173. Minutes of Meeting1


  • The President, Secretary Rusk, Secretary McNamara, General Lemnitzer, Secretary Gilpatric, Mr. Kohler, Mr. Nitze, Mr. Hillenbrand, General Taylor, Mr. Bundy


  • Berlin build-up and contingency planning

The meeting began without the President. The Secretary of State reported the results of the exploratory conversations with Gromyko. The results were positive in two respects: The Soviet Union now appears willing to consider an agreement, negotiated directly with the Western powers, which would govern access to Berlin and the status of the city in such a way as to avoid the necessity for separate agreement with the DDR. Mr. Gromyko has also said that there is no “fatal time limit” on the signing of the peace treaty if negotiations prove promising. Nevertheless, the Department of State continues to believe that the need for appropriate military preparations and planning has not changed.

The Secretary of Defense outlined the military deployments which he was recommending to the President.2 These were subsequently approved by the President and are as follows:

Deploy to Europe, starting on 1 November, eleven Air National Guard squadrons and one Tactical Control group.
Return from Europe to the continental United States seven Air Force squadrons of the Tactical Air Command.
Preposition in Europe the equipment of one Armored Division and one Infantry Division.
Revise Operation Long Thrust to deploy battle groups from the 4th Infantry Division in place of the 101st Airborne Division, and through a series of such exercises to provide for the rotation among the [Page 488] five battle groups of the 4th Infantry Division so as to have in Europe for an indefinite period, after the initiation of Operation Long Thrust, at least two combat ready battle groups plus supporting elements.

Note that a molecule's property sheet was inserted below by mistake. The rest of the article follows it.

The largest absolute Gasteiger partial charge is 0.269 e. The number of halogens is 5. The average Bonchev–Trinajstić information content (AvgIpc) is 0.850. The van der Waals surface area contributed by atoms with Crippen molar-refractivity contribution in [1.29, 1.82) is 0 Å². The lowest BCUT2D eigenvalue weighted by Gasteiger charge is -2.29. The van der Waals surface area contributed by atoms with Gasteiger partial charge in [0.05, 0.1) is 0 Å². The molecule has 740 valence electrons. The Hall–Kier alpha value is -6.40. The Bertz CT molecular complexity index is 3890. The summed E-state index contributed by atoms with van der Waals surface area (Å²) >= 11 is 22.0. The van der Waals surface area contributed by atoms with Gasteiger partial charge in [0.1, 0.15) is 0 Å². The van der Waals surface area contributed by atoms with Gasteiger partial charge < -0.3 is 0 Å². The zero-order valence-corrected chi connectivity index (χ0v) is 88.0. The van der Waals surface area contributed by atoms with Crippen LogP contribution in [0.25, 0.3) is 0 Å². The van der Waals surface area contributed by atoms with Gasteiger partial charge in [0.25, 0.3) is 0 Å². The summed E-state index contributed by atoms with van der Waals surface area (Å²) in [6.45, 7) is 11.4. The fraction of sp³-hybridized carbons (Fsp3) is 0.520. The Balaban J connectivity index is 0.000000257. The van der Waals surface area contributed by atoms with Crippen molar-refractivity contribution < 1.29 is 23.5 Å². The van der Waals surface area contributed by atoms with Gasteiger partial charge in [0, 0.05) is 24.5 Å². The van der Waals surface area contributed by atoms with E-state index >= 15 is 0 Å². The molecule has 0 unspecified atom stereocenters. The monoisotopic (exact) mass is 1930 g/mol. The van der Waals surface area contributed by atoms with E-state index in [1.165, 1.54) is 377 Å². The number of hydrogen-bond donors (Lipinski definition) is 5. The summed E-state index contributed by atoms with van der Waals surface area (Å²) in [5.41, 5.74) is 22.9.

Deploy to Europe the 3rd Armored Cavalry Regiment with attached Intelligence Detachment. The 3rd Armored Cavalry Regiment is now stationed at Fort Meade, Maryland. Following movement to Europe, it will be replaced by the 150th Armored Cavalry Regiment which is one of the National Guard units called to active duty on 15 October.

There followed some discussion of the problem of military equipment. The Secretary of Defense indicated that in his view the recommendation stated above was the most that could now be undertaken, and he outlined his plans for improving the equipment of the Defense establishment, especially through the military budget for FY-63. The problem is one of balance, and of sustained and high-level attention to all critical items.